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Wishing You A Zen Christmas By Guest Author Betsy Henry
Life is really simple but we insist on making it complicated. ~Confusius He who has not Christmas in his heart will never find it under a tree.
~Roy L. Smith
One of my preschoolers excitedly told me today that there are 16 days until Christmas. YIKES!
I admit it. I’m behind this Christmas. Some holiday seasons I have everything ready to go by Thanksgiving. This year, I’m helping my parents move, hosted a fundraiser for my preschool.
How can you make your Christmas more “Zen like”? How can you let go and be closer to the true meaning of Christmas? For me this means being closer to my family.
There are so many reasons Christmas gets hectic. One is our high expectations of what we can accomplish. Another is the feeling you have to see all your family and friends. You can’t say no to anything. Another reason Christmas gets crazy is that we worry about what other people will think if we don’t make it to the cookie exchange and we’re not volunteering at the soup kitchen or our Christmas lights aren’t up yet. There can be huge anxiety associated with Christmas. Debt can be one of those anxieties.
Take the Christmas season back! Make it about your kids and being a kid again! I decided to research simple Christmas ideas and here’s what I came up with: 1. Make meaningful presents like a photo album or a framed picture. This year I'm making photo cards for all my family. 2. You don’t have to send a Christmas card. I didn’t last year. But if you do, try to get your Christmas card or letter done in November. I may work on it this weekend. But maybe not! 3. Plan to get some items online likeamazon.com. Amazon has free shipping after you spend $25. You can send the gift directly to the recipient also saving on time and money. 4. Pick family names out of a hat; don’t buy a present for everyone in the family. And as young kids get older they can join the adults. 5. Entertain less and go out less. One night at home eating chili and watching a movie and you’ll be hooked! (We're actually having chili tonight!) 6. Have Christmas traditions. You don’t need to spend a lot of money. Our family gets one big gift per person and then does little things for each other. Baking cookies and reading favorite holiday stories can be some of the best presents. We have a tradition of always doing the tree together. We also watch “A Christmas Carol” together every year (The Muppet one!). We have a family meal together at our favorite Greek restaurant every Dec. 18th. These traditions are just as important as Christmas Day. 7. Have the kids do their shopping for family members themselves. We go to the dollar store and 2nd hand shops. They love the giving as much as the receiving. It’s very meaningful. 8. Regift! Shop at 2nd hand shops. I find so many treasures. Spend wisely. Keep a list of what you’re spending. You don’t have to spend a lot of money to make someone happy! They are often just happy you thought of them. 9. Lower expectation of family members. I have some friends who don’t enjoy Christmas because they’re expected to see all their family. You can’t be everywhere and please everyone. If you expect that this year everyone will be different, you should lower your expectations. Then you won’t be disappointed. 10. Help others. Every year we pick a family who is having a tough year and leave secret gifts outside their door for the first “12 Days of Christmas”. The first day is A Partrige in a Pear Tree. We try to find something that has to do with a pear or a partidge. Sometimes it's hard but we manage to think of ideas. The kids love ringing the doorbell and running away. Also, being an anonymous giver is part of the fun, too. Here are some wonderful low cost ideas for this Christmas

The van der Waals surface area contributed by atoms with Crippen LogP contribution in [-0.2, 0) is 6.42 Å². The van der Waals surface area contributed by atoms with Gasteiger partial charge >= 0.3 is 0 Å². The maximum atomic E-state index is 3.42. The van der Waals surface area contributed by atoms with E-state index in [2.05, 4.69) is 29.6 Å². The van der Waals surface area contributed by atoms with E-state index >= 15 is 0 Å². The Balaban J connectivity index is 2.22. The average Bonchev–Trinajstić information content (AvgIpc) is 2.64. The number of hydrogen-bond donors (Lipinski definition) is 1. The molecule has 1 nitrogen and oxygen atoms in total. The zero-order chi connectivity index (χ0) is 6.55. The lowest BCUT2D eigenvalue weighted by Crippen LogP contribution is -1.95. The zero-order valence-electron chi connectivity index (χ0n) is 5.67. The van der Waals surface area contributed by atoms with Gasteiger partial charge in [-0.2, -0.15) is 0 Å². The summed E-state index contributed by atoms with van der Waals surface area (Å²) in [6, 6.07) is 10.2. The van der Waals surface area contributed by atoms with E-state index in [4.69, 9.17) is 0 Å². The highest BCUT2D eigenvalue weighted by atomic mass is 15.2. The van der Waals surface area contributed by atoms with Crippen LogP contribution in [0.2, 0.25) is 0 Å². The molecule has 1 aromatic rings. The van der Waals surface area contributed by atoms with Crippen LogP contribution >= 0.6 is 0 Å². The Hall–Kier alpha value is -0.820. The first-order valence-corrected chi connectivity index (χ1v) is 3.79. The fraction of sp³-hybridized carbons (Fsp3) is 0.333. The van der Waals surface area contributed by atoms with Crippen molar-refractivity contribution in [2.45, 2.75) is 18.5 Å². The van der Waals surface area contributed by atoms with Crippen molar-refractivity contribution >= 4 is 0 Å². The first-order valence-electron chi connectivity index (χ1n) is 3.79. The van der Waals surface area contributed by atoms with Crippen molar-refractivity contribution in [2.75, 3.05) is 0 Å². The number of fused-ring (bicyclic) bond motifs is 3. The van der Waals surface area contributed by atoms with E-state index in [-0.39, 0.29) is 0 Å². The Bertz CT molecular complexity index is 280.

1. Plastic stemless wine glasses are inexpensive and look like glass. I'm giving this with a inexpensive bottle of wine for our preschool exchange.
2. Through blogging I have come across some great books. Here are two I recommend:
Courage & Croissants:
I loved this book! Jean and Suzanne leave their hectic San Francisco life and move to the south of France with their young daughter. There, they unplug and search for the joie de vivre missing for so many modern families. It is an act of taking back control of life in small and big ways, reclaiming their creative sides while embracing a change of priorities and pace. Courage and Croissants brings readers along on this journey. A gripping memoir and guidebook!! Zensational Living: Loaded with sensible advice, Zen-Sational Living is a road-map for making good decisions and being your best. From the basics of Zen, to health (mental and physical), creating a personal space, and everything in between! Whether you're in need of a boost, a change, or are starting on your own road of self-discovery, ZEN-SATIONAL LIVING will guide you on your journey. Your life will change with easy to follow chapters on judgment, focus, compassion, forgiveness, stress, relaxation, and many more.
"A conscious relationship is never hierarchical or linear. Conscious discipline isn't parent versus child, but involves a circular dynamic of parent with child. The relationship between parent and child is paramount, not specific techniques. No matter what may be occurring in the terms of the content of the relationship, the relationship itself should always be circular in nature. Many behavioral issues can be headed off simply by altering the parent-child dynamic in this way." Shefali Tsabary, PhD The Conscious Parent ~ Transforming ourselves empowering our children. Review And Give Away ~ Christmas Day!